Call for UK Government to join up cycling and walking policies with air quality plans to tackle crisis

Cyclist on Londons Cycle Superhighway

The UK Government needs to take meaningful action on air pollution

cyclists Carlton Vale, London
21 March 2018

We set out recommendations for the UK Government, from local authority and public health representatives, to solve UK’s air pollution crisis.

The UK Government should join up policies that have a positive impact on air quality, starting with properly funding and linking cycling and walking plans with Clean Air Plans.

The “Actively Improving Air Quality” report from a round table Sustrans held with local authorities and Chris Boardman, in his role as Greater Manchester’s Walking and Cycling Commissioner sets out ten recommendations for UK and local government, and charities working in the field, to help clean up the air.

It follows the joint parliamentary committee inquiry report published last week, which calls for the UK Government to take meaningful action on air pollution amid a series of court rulings in recent years.

The report concludes that cycling and walking programmes have a key role to play in reducing emissions from motor vehicles, which are responsible for the majority of air quality limit breaches in the UK, through a shift away from car journeys.

However, there are many barriers that local authorities currently face that prevent them from effectively implementing such programmes, including lack of political leadership on air quality; timing – the pressure for immediate success; funding; car dominance and lack of community engagement.

Other key report recommendations for the UK Government to overcome these barriers include:

  • Lead a national campaign to increase awareness and build momentum from communities to tackle air pollution and give politicians the mandate to act.
  • Prioritise direct measures to limit private vehicles as the mode of choice into city centres as a central component of Clean Air Zones, and help local authorities take action to deliver long-term continuous improvement in air quality beyond 2020.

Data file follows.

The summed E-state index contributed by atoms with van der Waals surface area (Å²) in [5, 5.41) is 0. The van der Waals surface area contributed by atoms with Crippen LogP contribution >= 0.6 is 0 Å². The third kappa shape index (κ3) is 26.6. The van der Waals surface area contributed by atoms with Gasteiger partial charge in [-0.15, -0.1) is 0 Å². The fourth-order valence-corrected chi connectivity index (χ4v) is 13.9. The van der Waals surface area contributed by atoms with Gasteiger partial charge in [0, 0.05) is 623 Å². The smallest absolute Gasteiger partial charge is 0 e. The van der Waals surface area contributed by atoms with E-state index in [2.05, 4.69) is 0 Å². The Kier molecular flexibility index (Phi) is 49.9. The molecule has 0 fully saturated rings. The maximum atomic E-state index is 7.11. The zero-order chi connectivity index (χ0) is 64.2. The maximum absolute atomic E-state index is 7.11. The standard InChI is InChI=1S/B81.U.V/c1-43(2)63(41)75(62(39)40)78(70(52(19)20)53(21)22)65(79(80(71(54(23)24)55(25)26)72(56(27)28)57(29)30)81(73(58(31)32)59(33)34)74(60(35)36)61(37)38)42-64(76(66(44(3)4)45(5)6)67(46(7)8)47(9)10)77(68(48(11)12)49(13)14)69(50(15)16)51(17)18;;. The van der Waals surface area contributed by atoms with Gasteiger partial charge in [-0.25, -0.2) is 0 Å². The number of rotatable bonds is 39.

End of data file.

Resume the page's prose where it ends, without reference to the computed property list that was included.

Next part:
• Provide dedicated, continuous funding for walking and cycling to enable local authorities to prepare active travel programmes that are shovel-ready to tackle air pollution.

Furthermore, local government should place health practitioners in transport and planning teams, to help integrate cycling and walking infrastructure that promotes a healthier lifestyle and better air quality.

Anita Konrad, England Director for Sustrans said:

“We face an air quality crisis. This is an invisible issue that kills tens of thousands of people prematurely every year in the UK; and will be the greatest environmental cause of mortality worldwide by 2050.

“One of the best ways to improve air quality in the UK is to reduce the number of motorised vehicles on the road and offer alternatives to private vehicle travel, such as walking and cycling.

“We’re calling on the UK Government to take joined-up action on linking policy and funding for walking, cycling and reducing air pollution and to help local authorities to encourage more people to travel by bike and on foot for shorter journeys. It is time for the Government to take the lead and work with others to deliver tangible solutions to save lives.”

Neil Tuck, Sustainable City Team Leader at Southampton City Council said:

“We want to see a long term commitment by Government to delivering ongoing improvements to air quality that go beyond compliance to EU standards by 2020.

“Accessing funding for, and developing, walking and cycling schemes needs to be made as easy as possible, and a priority for Government, if we are to enable healthier lifestyles, improve air quality and see long term transformation in UK cities. Promoting the health benefits associated with active and sustainable travel is essential for creating an environment where people want to live and work.”

In joint research with environmental consultancy Eunomia, released last year, Sustrans found that if government goals for walking and cycling in England and Scotland were reached, this would save the public purse £9.3 billion and reduce over 12,000 premature deaths from air pollution over the next decade. The gains would be even bigger if wider benefits to health and wellbeing from increased physical activity were included.

To read the full report go to www.sustrans.org.uk/airquality

Notes to editors

For further information and to request interviews contact:

Anna Galandzij, Senior Press Officer at Sustrans, 07557 915 648, [email protected]
Liv Denne, Press and Media Officer at Sustrans, 07768 035318, [email protected]

  1. Twenty nine local authorities in England that are breaking legal air quality limits are to produce Clean Air Plans by November 2018 with this number set to increase following successful legal action by Client Earth against the Government, whilst the devolved nations are trialling a number of different plans to improve air quality. The Scottish Government, for instance, is proposing to introduce Low Emission Zones in four cities by 2020 and air quality management areas (AQMAs) by 2023 across the country.
  2. Sustrans is the charity making it easier for people to walk and cycle.  We connect people and places, create liveable neighbourhoods, transform the school run and deliver a happier, healthier commute. Sustrans is a registered charity no. 326550 (England and Wales) SCO39263 (Scotland).
  3. Established in 2001, Eunomia Research & Consulting Ltd (‘Eunomia’) is a Bristol-based, independent consultancy and an appointed advisor to many types of organisations including the European Commission; www.eunomia.co.uk